The story has been told hundreds of times — but not in song.
There’s plenty of a musical’s drama and overwhelming emotion in the thwarted fairy-tale that was the brief life of Diana Spencer, Princess of Wales.
In 2019, the La Jolla Playhouse premiered “Diana: The Musical,” with book and lyrics by Tony Award-winner Joe DiPietro and music and lyrics by Tony-winner David Bryan — the team behind the 2009 Tony-winning Best Musical, “Memphis,” which also premiered at the Playhouse and earned artistic director Christopher Ashley a Tony.
As if the iconoclastic approach to the royal narrative weren’t enough, when the show was shut down by COVID in 2020, after two weeks of previews, Ashley did something else daring.
In Fall 2020, he filmed the musical on the stage of the Longacre Theatre, to be aired on Netflix in advance of its November opening on Broadway. Unprecedented.
The result is beautiful to behold. It’s gorgeously designed: versatile sets by David Zinn; stunning costumes by William Ivey Long; galvanizing lighting by Natasha Katz; and crisp sound by Gareth Owen, with outstanding musical supervision and arrangements by Ian Eisendrath. The direction (Ashley) and choreography (Olivier Award-winner Kelly Devine) are energetic and ever-changing. And the performances are uniformly exceptional.
Jeanna De Waal, who looks the part of Diana more than ever, is marvelous in every way. And, comprising the other two legs of this ill-fated romantic triangle, Roe Hartrampf and Erin Davie are superb (if supremely unlikable) as Prince Charles and the (married) love of his life, Camilla Parker Bowles.
In this telling, Charles and Camilla are nothing short of nefarious, as they plot the marriage, plucking 19 year-old Diana out of near-obscurity, choosing her as the perfect subservient simpleton who can be molded and shaped by them to be the ideal wife that will allow them to continue their long-term affair. (Charles’ mother, Queen Elizabeth, it should be noted, didn’t even want to meet Camilla).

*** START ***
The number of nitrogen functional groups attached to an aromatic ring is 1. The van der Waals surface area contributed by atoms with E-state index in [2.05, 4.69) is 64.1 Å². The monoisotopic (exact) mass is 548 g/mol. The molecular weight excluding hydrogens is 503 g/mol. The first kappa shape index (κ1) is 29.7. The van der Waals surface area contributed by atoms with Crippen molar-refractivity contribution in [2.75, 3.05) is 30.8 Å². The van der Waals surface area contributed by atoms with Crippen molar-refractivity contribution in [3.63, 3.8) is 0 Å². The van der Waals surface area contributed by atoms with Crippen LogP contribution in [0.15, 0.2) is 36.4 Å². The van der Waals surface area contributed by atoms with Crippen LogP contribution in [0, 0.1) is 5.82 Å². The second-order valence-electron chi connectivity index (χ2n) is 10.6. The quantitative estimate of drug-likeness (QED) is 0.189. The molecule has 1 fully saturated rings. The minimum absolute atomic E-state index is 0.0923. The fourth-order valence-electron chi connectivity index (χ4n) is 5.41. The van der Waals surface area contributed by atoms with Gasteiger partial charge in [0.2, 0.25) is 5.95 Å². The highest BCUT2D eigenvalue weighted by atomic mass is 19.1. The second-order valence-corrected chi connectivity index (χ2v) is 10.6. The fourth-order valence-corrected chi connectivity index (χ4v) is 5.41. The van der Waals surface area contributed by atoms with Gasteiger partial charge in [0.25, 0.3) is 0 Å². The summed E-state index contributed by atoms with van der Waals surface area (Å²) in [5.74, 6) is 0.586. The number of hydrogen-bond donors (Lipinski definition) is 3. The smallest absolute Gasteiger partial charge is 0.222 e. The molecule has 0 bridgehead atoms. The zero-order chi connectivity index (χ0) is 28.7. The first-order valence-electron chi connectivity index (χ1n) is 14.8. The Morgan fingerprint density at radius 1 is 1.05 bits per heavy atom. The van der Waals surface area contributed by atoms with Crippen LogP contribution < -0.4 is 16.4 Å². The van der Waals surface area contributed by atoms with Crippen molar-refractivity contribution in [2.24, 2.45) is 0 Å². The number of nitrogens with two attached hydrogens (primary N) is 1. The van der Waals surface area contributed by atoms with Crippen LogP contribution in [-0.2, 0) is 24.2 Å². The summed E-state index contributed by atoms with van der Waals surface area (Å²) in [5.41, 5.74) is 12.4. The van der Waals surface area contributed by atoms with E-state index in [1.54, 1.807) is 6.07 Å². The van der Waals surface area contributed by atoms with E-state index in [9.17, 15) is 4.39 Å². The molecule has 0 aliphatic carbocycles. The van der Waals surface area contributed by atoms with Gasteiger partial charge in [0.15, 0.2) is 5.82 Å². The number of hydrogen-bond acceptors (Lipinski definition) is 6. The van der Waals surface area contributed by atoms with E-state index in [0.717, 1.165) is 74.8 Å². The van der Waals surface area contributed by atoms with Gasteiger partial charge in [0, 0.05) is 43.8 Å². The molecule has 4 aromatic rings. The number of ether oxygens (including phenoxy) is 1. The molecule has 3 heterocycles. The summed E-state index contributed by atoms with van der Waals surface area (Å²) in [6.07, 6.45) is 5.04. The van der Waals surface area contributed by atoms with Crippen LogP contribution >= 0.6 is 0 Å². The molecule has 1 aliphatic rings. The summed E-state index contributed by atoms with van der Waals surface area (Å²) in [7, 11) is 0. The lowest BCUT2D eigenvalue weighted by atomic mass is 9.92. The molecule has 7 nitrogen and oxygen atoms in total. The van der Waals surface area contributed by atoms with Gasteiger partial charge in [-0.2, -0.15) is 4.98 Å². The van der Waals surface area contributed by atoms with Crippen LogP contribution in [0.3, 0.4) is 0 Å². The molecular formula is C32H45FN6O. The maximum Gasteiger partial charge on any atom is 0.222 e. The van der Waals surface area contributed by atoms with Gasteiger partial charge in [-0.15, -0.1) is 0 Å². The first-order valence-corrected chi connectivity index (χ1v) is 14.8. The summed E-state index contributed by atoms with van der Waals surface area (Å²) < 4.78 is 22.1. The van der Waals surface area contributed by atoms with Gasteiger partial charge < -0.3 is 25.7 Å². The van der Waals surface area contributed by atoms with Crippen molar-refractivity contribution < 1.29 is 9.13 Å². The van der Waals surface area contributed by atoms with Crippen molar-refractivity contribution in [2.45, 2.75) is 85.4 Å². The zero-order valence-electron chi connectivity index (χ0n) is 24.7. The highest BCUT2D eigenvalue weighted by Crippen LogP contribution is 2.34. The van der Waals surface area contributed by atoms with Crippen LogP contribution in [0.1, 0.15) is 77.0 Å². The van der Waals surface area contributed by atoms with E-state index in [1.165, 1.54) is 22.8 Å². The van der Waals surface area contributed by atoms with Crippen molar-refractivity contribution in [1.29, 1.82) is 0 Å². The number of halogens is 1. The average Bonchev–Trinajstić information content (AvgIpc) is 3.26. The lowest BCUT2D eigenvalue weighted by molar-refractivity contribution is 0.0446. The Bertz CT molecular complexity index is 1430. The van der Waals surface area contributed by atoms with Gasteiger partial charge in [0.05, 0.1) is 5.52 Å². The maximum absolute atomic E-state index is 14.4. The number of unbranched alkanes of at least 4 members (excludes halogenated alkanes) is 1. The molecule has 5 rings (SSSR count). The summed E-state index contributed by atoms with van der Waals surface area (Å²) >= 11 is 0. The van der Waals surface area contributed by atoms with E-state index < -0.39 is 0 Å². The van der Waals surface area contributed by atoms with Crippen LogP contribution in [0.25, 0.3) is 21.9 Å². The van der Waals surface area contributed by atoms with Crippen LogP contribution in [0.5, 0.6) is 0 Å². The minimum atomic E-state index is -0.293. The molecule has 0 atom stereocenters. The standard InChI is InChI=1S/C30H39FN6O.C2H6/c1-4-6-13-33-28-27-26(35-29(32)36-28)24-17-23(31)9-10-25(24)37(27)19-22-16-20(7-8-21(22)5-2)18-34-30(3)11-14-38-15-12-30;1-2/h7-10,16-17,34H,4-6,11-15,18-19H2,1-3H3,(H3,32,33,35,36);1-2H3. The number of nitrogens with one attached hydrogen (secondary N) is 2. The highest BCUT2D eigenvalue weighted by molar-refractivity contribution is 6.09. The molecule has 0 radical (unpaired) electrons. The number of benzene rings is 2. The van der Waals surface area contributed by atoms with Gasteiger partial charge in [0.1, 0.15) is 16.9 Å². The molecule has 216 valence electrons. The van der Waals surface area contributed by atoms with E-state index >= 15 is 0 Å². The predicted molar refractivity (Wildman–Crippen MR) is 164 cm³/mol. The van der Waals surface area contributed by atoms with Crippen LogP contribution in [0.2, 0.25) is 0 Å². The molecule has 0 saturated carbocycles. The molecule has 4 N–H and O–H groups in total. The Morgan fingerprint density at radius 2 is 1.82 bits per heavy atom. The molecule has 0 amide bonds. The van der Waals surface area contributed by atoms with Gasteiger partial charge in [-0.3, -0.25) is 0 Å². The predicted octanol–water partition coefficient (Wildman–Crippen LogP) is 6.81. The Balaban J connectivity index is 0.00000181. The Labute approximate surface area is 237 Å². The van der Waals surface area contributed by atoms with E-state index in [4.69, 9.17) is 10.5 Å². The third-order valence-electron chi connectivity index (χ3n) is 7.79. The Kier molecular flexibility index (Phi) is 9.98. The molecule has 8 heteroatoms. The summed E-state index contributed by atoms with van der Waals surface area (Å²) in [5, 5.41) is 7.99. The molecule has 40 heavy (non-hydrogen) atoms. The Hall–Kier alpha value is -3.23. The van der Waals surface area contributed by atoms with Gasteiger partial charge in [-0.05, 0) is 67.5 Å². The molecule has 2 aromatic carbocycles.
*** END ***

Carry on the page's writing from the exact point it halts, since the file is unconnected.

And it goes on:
As the imperious monarch, who here shows a compelling bit of nostalgia and heart, two-time Tony winner Judy Kaye is splendid.
The film of the staged production is elegantly executed. In the years since “Diana” premiered in San Diego, there have been changes, some tweaking and tightening, with less emphasis on Diana’s (now purported) mental health issues: bulimia, depression, multiple suicide attempts.
The through-line of this telling is the opening (and credit-roll) number, “Underestimated.” The shy, budding Princess was certainly undervalued by all. By refusing to “obey,” follow rules and toe the (royal) line, by reaching out to the press and connecting with the people, by giving her attention, heart and money to the underserved, she found her authentic voice and made herself deeply loved and truly unforgettable.
- “Diana: The Musical” premiered on Netflix on Oct. 1. The Broadway production is scheduled to begin previews at the Longacre Theatre on Nov. 2. Opening night will be Nov. 17.
- Film running-time: 2 hrs.
- Tickets for the Broadway engagement, starting at $49, are now on sale (through November 2022) at telecharge.com.
Pat Launer, a member of the American Theatre Critics Association, is a long-time San Diego arts writer and an Emmy Award-winning theater critic. An archive of her previews and reviews can be found at patlauner.com.